News and Tribune

New Albany Bicentennial

June 26, 2013

NEW ALBANY BICENTENNIAL: George W. Morrison

(Continued)

NEW ALBANY —

Yet, unlike his children, back when a young Morrison arrived in New Albany, no family support existed for him. Undeterred from his aspiration, he opened a studio and began to promote his business. 

“He announced his arrival with a small advertisement in the New Albany Gazette and invited the public to examine specimens of his work at his studio on Main Street near Bank,” said a transcript from a 1970’s radio program about Morrison from The Historical Society and posted on the New Albany-Floyd County Public Library’s website. “The public liked what they saw, for commissions began coming in and many of the portraits he painted are still prize possessions of New Albany families.”

For more than 50 years, the city’s most famous artist did what he did best — he painted. Many prominent citizens of the age had their portraits done by Morrison. Owning the paintings back then represented more than just a fine appreciation for the arts. Possessing a framed piece meant you also had the affluence to afford to commission one. Even now, the paintings allow today’s viewers an insight into what well-off Victorians found important.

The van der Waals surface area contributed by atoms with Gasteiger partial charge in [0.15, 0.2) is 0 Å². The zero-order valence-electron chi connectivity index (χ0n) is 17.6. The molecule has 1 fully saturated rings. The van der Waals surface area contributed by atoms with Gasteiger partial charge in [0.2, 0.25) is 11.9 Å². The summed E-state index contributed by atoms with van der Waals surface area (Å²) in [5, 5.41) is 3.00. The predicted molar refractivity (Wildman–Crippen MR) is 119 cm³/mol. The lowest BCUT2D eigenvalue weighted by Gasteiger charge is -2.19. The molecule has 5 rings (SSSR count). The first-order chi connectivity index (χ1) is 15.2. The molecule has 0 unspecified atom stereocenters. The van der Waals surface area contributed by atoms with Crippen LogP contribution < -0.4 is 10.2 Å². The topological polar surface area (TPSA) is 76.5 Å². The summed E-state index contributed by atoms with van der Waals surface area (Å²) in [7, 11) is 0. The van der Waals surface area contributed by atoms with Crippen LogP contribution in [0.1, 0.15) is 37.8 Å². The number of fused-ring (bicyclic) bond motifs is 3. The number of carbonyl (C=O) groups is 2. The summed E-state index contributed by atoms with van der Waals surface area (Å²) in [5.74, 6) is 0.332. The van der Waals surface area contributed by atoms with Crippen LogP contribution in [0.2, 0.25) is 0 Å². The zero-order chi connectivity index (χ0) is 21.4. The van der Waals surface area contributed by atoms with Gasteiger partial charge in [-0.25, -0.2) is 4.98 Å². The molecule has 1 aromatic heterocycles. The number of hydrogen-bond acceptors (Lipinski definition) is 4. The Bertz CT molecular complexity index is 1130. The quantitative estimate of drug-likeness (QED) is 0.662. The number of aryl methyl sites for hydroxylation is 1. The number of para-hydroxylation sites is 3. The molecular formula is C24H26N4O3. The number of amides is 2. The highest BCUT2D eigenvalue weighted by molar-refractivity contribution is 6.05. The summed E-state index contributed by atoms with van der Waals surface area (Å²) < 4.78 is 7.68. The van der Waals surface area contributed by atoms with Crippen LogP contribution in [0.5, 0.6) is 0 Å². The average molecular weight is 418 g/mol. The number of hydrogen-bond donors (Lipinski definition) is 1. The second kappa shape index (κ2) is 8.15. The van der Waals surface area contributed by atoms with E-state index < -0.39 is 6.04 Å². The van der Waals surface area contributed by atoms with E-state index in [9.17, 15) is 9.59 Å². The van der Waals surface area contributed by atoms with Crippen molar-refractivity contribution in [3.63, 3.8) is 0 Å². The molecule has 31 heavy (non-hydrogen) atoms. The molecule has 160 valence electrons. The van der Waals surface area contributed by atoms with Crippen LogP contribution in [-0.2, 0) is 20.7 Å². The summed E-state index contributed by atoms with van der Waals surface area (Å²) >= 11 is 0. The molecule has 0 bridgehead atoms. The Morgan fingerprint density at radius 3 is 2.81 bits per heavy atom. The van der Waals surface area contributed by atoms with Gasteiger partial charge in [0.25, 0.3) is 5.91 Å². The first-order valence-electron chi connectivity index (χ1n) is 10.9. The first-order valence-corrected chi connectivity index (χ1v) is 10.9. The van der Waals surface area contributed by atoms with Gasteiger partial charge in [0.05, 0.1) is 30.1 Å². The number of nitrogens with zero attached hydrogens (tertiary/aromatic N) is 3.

“Morrison had a knack of instilling his subjects with appearances of tranquility, making the finished product of each portrait appear inviting to viewers,” said David Condra in a transcription of a 2012 talk he gave entitled “George Morrison: New Albany’s 19th Century Portrait and Landscape Artist.” “The face is the focal point of each portrait, with hair and clothing commanding attention as well. Hair, clothing, jewelry painted in a subject’s portrait created a visual biography of that person, such as socio-economic status and cultural values.”

Perhaps his most famous painting was that of New Albany resident and Indiana’s 11th governor, Ashabel P. Willard, which still hangs in the Statehouse. To better understand Morrison’s style without traveling to Indianapolis, check out the NAFC Library. His works dot the hallways near the Indiana room. Four pieces damaged by vandals also remain in storage.

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